Text: Derrel Whitemyer • Photography: Derrel Whitemyer

Sunday morning at Glendale Harley-Davidson's 19th LOVERIDE the crowd is so tightly packed we're on a first-name basis. Twenty-four hours ago I took farm roads, not freeways, south from Monterey to Los Angeles. Most of these frontage roads were built over stagecoach runs profiling the land's natural features. Conversely, hopping one of the major freeways to Los Angeles gets you to the LOVERIDE faster, but then you miss the many attractions of the landscape.

Storms left Saturday's corners wet and the Carmel Valley Road was no exception, with some gravel runoffs added to keep me mindful through the twisties. Exiting the southern end near Arroyo Seca placed me on farm roads to King City. From there I was forced to endure a couple of Intrastate 101 miles before turning onto Jolon Road. Its series of winding curves led me, in about forty-five minutes, past Fort Hunter Liggett, Lake San Antonio, and Lake Nacimiento.

Paso Robles, a good gas stop, and Hwy 46 heads west for the ocean. Scrambled eggs at Pismo Beach come with a side of showers with droplets the size ofgrapes. They bang off the restaurant window and dare a run for the Bandit. The white garbage bag I tied to the seat cartwheels down the street.

The squall ended, a ten-minute run down 101 to Hwy 166's turnoff brings me into sunshine. Above the city of Santa Maria, I turn east and follow Hwy 166 along the Los Padres Forest foothills all the way to Hwy 33's junction leading to Ventura. The next two hours treat me to some of the best riding in California.

In Ventura I take Oxnard Boulevard westward. This close to Los Angeles you can't avoid traffic but you can avoid freeway driving. It's a longer spin to the Coast Highway but much more scenic and definitely a lot less stressful.

That night Branscombe Richmond and his wife Lei hosted a pre-LOVERIDE party featuring some of Indian Motorcycles newest models. I stayed two hours, drooling over Chiefs, Spirits, and customized Scouts, and headed for my son's house and bed. Tomorrow demanded an early start.

Tomorrow is today and I'm elbow-to-elbow with the press gathered at Glendale Harley-Davidson. LOVERIDE coordinator Annet Peairs graciously granted a pass to photograph the beginning of the ride and, wandering around, I did more looking than photographing. A convenient bench in the corner drew my tired legs to it. Moments later, Lorenzo Lamas folded himself onto the same bench. Great minds must think alike.

In the course of our short visit I discovered he's an avid swimmer who loves to surf. I already knew his love of motorcycles started when he built his first Shovelhead chopper, but surfing!? Hearing where I came from, he offered to mark my map with an alternate path home, part of a route he'd taken on his Softail Deuce from Vancouver, Canada. On hiatus from his TV series, "Immortal," and wanting to unwind, he said of the ride to Los Angeles, "It was a good way to catch up with the wind." His route from Hollister south became my return trip north from Lake Castaic.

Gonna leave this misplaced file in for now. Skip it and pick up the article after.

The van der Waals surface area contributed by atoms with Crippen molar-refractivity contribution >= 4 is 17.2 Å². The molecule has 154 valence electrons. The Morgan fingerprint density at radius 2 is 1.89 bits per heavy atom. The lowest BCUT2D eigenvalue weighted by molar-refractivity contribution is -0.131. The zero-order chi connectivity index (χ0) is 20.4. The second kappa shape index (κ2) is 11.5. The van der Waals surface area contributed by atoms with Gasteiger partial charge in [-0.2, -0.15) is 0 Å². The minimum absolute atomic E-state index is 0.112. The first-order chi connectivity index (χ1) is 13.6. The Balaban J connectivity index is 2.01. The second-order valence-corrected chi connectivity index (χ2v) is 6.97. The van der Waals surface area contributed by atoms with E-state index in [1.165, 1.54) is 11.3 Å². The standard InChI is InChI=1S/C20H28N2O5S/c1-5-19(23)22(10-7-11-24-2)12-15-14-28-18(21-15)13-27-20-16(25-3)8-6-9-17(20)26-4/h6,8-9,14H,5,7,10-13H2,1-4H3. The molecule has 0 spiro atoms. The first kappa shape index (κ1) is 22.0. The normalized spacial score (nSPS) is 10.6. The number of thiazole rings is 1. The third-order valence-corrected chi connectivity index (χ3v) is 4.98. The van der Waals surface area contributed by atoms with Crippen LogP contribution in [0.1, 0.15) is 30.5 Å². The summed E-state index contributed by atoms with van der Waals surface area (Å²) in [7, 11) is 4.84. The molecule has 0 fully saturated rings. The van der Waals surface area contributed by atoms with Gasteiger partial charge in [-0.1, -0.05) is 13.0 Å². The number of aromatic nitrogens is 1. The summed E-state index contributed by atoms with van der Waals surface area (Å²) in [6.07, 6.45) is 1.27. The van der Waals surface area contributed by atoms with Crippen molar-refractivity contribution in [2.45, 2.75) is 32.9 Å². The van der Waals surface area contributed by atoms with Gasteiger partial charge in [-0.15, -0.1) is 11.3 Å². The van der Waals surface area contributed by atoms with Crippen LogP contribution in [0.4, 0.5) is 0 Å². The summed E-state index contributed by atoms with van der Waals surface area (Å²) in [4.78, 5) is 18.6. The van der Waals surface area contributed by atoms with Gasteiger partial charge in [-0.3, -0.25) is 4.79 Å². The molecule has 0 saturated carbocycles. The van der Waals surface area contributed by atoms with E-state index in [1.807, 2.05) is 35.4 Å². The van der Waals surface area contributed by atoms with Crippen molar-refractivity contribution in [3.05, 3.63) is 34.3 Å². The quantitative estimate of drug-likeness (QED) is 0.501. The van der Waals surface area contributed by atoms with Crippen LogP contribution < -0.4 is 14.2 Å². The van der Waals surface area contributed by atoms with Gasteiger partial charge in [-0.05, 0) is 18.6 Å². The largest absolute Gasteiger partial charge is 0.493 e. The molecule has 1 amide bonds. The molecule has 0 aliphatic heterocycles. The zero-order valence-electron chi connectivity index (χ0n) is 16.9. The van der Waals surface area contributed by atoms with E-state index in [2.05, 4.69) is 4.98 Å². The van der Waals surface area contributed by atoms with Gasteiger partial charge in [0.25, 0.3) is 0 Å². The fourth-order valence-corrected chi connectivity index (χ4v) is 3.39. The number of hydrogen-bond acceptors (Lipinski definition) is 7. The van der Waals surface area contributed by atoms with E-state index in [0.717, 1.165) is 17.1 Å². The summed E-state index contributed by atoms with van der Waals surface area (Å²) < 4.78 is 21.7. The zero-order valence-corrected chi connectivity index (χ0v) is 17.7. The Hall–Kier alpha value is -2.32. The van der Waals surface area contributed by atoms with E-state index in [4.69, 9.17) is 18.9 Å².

Once the officials told us to get ready to leave, I sneaked my little 1200 Bandit into the pack about three rows back from the lead Harleys and when they start their engines I can tell mine's running only from the gauges.

The 50-mile trip from Glendale Harley-Davidson to Lake Castaic goes by quickly. People on overpasses wave arms, American flags, and flash the occasional moon. Just before the end of this ride, I veer from the pack to park outside, my goal being to hear some Sheryl Crow songs and leave. I'm under no illusion I'll make it home before dark following the Lamas way, so leaving early becomes a given.

Lorenzo's route has me climbing Castaic Canyon Road north past Castaic Dam. Well-kept, it soon becomes Ridge Route, a road that's been upgraded without losing any of its curvaceous personality. Just after Sanberg you'll turn left onto Pine Canyon Road and head north for Gorman. Gas up, there's not much to be had beyond. In the descent past Gorman, Pine Canyon changes back to Ridge Route, Mountain Park, and then to Cuddy Valley Road. It's the only way to go until you turn north onto the West Side Highway.

Lamas left me with one caveat: "Watch out for valley fog." And that's exactly what I found. Passing Taft with the Caliente Mountains on my left, everything's on schedule. But on Hwy 58's halfway mark to Paso Robles, I crest a small hill and enter a fallen cloud that's so close to the ground my light bounces back. From what I can see, it covers the rest of valley. But it's still light out and ghostly foothills sprawl in the distance.

Immersion in fog is like going underwater. First your visor gets wet along with your leathers, space becomes an opaque distortion, and the mist closes round. Damp enters the bones, and the light dims to the point where my Bandit's bouncing bulb is the only source showing the way.

My head finally breaks free, a vision of bodiless flight - and it's enough like the opening scene in "Renegade," with Lorenzo emerging from the mist on his Softail Custom, I had to laugh. This emergence, a poor facsimile, profiled one soaked-to-the-skin, glad to be back in the sun Bandit rider.

From Paso Robles, Indian Valley Road becomes Peach Tree Road paralleling Hwy 101 to Hwy 25, which takes me home to Hollister. And by that time, moonbeams and starlight had taken over.

[My thanks go to Lorenzo, for sharing his ride home, and to Annet Peairs and Branscombe Richmond, for inviting me to cover the LOVERIDE. It's a wonderful charity raising millions of dollars for Muscular Dystrophy research.]